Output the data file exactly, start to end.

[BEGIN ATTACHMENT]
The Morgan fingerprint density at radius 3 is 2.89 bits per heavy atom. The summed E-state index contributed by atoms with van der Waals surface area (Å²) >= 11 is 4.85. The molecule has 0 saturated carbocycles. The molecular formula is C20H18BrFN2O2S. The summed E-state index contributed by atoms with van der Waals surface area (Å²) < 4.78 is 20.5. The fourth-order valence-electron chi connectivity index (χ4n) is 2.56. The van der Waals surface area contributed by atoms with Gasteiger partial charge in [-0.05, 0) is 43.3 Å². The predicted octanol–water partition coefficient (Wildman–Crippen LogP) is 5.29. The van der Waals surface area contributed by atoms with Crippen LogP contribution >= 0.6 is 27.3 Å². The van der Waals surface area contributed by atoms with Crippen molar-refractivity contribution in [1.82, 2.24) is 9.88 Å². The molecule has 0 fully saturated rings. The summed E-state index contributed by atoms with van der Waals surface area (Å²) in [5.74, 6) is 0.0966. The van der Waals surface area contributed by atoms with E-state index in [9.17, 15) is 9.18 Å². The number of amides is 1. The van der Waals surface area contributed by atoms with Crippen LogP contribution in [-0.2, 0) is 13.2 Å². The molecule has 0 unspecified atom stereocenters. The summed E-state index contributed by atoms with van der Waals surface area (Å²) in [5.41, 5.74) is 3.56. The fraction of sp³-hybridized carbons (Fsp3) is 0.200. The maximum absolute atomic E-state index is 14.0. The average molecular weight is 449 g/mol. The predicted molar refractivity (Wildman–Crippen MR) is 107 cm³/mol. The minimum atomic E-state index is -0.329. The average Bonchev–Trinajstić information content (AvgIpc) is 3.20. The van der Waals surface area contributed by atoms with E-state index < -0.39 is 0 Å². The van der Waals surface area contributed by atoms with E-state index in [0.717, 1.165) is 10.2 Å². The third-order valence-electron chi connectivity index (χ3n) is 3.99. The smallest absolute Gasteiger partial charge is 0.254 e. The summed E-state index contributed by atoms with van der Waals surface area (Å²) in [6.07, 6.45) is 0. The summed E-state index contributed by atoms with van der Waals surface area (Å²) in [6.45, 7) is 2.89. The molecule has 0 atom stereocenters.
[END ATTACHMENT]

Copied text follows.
The Morgan fingerprint density at radius 3 is 2.89 bits per heavy atom. The summed E-state index contributed by atoms with van der Waals surface area (Å²) >= 11 is 4.85. The molecule has 0 saturated carbocycles. The molecular formula is C20H18BrFN2O2S. The summed E-state index contributed by atoms with van der Waals surface area (Å²) < 4.78 is 20.5. The fourth-order valence-electron chi connectivity index (χ4n) is 2.56. The van der Waals surface area contributed by atoms with Gasteiger partial charge in [-0.05, 0) is 43.3 Å². The predicted octanol–water partition coefficient (Wildman–Crippen LogP) is 5.29. The van der Waals surface area contributed by atoms with Crippen LogP contribution >= 0.6 is 27.3 Å². The van der Waals surface area contributed by atoms with Crippen molar-refractivity contribution in [1.82, 2.24) is 9.88 Å². The molecule has 0 fully saturated rings. The summed E-state index contributed by atoms with van der Waals surface area (Å²) in [5.74, 6) is 0.0966. The van der Waals surface area contributed by atoms with E-state index in [9.17, 15) is 9.18 Å². The number of amides is 1. The van der Waals surface area contributed by atoms with Crippen LogP contribution in [-0.2, 0) is 13.2 Å². The molecule has 0 unspecified atom stereocenters. The summed E-state index contributed by atoms with van der Waals surface area (Å²) in [5.41, 5.74) is 3.56. The fraction of sp³-hybridized carbons (Fsp3) is 0.200. The maximum absolute atomic E-state index is 14.0. The average molecular weight is 449 g/mol. The predicted molar refractivity (Wildman–Crippen MR) is 107 cm³/mol. The minimum atomic E-state index is -0.329. The average Bonchev–Trinajstić information content (AvgIpc) is 3.20. The van der Waals surface area contributed by atoms with E-state index < -0.39 is 0 Å². The van der Waals surface area contributed by atoms with E-state index in [0.717, 1.165) is 10.2 Å². The third-order valence-electron chi connectivity index (χ3n) is 3.99. The smallest absolute Gasteiger partial charge is 0.254 e. The summed E-state index contributed by atoms with van der Waals surface area (Å²) in [6.07, 6.45) is 0. The summed E-state index contributed by atoms with van der Waals surface area (Å²) in [6.45, 7) is 2.89. The molecule has 0 atom stereocenters.